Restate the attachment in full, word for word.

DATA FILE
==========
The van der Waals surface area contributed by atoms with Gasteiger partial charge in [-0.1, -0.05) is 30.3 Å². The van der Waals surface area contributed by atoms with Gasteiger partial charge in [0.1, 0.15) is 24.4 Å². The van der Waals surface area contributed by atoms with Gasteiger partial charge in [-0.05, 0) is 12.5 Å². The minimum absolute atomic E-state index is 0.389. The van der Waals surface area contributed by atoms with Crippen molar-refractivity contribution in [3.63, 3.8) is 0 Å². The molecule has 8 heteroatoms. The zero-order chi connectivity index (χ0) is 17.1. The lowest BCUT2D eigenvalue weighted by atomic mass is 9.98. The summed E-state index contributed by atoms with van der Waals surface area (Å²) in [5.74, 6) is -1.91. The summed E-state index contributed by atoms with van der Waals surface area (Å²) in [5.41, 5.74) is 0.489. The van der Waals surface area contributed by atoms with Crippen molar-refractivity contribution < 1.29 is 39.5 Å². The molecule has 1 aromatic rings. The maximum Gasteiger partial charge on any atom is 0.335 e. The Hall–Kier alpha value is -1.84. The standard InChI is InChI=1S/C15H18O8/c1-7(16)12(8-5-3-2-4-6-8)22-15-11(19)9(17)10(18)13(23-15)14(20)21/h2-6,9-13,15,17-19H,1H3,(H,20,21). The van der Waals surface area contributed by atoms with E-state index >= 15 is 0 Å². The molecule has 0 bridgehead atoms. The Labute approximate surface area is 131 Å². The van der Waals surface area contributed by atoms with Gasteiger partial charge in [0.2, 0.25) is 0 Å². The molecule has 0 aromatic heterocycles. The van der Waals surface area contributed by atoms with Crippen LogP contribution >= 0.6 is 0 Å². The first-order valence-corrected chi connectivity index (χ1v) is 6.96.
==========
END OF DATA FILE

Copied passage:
The van der Waals surface area contributed by atoms with Gasteiger partial charge in [-0.1, -0.05) is 30.3 Å². The van der Waals surface area contributed by atoms with Gasteiger partial charge in [0.1, 0.15) is 24.4 Å². The van der Waals surface area contributed by atoms with Gasteiger partial charge in [-0.05, 0) is 12.5 Å². The minimum absolute atomic E-state index is 0.389. The van der Waals surface area contributed by atoms with Crippen molar-refractivity contribution in [3.63, 3.8) is 0 Å². The molecule has 8 heteroatoms. The zero-order chi connectivity index (χ0) is 17.1. The lowest BCUT2D eigenvalue weighted by atomic mass is 9.98. The summed E-state index contributed by atoms with van der Waals surface area (Å²) in [5.74, 6) is -1.91. The summed E-state index contributed by atoms with van der Waals surface area (Å²) in [5.41, 5.74) is 0.489. The van der Waals surface area contributed by atoms with Crippen molar-refractivity contribution < 1.29 is 39.5 Å². The molecule has 1 aromatic rings. The maximum Gasteiger partial charge on any atom is 0.335 e. The Hall–Kier alpha value is -1.84. The standard InChI is InChI=1S/C15H18O8/c1-7(16)12(8-5-3-2-4-6-8)22-15-11(19)9(17)10(18)13(23-15)14(20)21/h2-6,9-13,15,17-19H,1H3,(H,20,21). The van der Waals surface area contributed by atoms with E-state index >= 15 is 0 Å². The molecule has 0 bridgehead atoms. The Labute approximate surface area is 131 Å². The van der Waals surface area contributed by atoms with Gasteiger partial charge in [0.2, 0.25) is 0 Å². The molecule has 0 aromatic heterocycles. The van der Waals surface area contributed by atoms with Crippen LogP contribution >= 0.6 is 0 Å². The first-order valence-corrected chi connectivity index (χ1v) is 6.96.